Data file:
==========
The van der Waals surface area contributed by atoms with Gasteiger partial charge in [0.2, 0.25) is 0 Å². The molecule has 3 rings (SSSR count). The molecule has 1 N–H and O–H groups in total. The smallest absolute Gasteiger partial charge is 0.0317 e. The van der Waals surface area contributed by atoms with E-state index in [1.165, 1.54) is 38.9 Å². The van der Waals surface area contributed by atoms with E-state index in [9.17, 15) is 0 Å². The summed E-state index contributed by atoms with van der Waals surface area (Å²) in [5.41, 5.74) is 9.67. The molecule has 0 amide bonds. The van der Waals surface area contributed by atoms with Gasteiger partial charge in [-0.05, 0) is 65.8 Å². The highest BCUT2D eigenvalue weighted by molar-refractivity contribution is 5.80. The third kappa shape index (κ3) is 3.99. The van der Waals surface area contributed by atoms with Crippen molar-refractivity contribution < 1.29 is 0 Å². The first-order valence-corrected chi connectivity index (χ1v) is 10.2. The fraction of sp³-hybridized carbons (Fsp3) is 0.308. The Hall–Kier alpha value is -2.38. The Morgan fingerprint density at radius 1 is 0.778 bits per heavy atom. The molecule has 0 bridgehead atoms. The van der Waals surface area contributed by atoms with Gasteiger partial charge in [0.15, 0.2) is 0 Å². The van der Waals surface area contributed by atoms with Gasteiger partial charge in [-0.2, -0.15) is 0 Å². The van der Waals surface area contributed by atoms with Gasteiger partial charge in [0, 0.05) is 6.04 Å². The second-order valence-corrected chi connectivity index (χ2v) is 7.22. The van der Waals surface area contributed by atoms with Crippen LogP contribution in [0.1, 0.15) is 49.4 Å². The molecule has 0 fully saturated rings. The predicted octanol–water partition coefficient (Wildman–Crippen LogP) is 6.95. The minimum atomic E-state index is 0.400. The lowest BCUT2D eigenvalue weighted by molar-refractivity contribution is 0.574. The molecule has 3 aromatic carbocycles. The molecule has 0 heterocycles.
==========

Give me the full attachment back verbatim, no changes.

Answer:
The van der Waals surface area contributed by atoms with Gasteiger partial charge in [0.2, 0.25) is 0 Å². The molecule has 3 rings (SSSR count). The molecule has 1 N–H and O–H groups in total. The smallest absolute Gasteiger partial charge is 0.0317 e. The van der Waals surface area contributed by atoms with E-state index in [1.165, 1.54) is 38.9 Å². The van der Waals surface area contributed by atoms with E-state index in [9.17, 15) is 0 Å². The summed E-state index contributed by atoms with van der Waals surface area (Å²) in [5.41, 5.74) is 9.67. The molecule has 0 amide bonds. The van der Waals surface area contributed by atoms with Gasteiger partial charge in [-0.05, 0) is 65.8 Å². The highest BCUT2D eigenvalue weighted by molar-refractivity contribution is 5.80. The third kappa shape index (κ3) is 3.99. The van der Waals surface area contributed by atoms with Crippen molar-refractivity contribution < 1.29 is 0 Å². The first-order valence-corrected chi connectivity index (χ1v) is 10.2. The fraction of sp³-hybridized carbons (Fsp3) is 0.308. The Hall–Kier alpha value is -2.38. The Morgan fingerprint density at radius 1 is 0.778 bits per heavy atom. The molecule has 0 bridgehead atoms. The van der Waals surface area contributed by atoms with Gasteiger partial charge in [0.15, 0.2) is 0 Å². The van der Waals surface area contributed by atoms with Gasteiger partial charge in [-0.2, -0.15) is 0 Å². The van der Waals surface area contributed by atoms with Gasteiger partial charge in [0, 0.05) is 6.04 Å². The second-order valence-corrected chi connectivity index (χ2v) is 7.22. The van der Waals surface area contributed by atoms with Crippen LogP contribution in [0.1, 0.15) is 49.4 Å². The molecule has 0 fully saturated rings. The predicted octanol–water partition coefficient (Wildman–Crippen LogP) is 6.95. The minimum atomic E-state index is 0.400. The lowest BCUT2D eigenvalue weighted by molar-refractivity contribution is 0.574. The molecule has 3 aromatic carbocycles. The molecule has 0 heterocycles.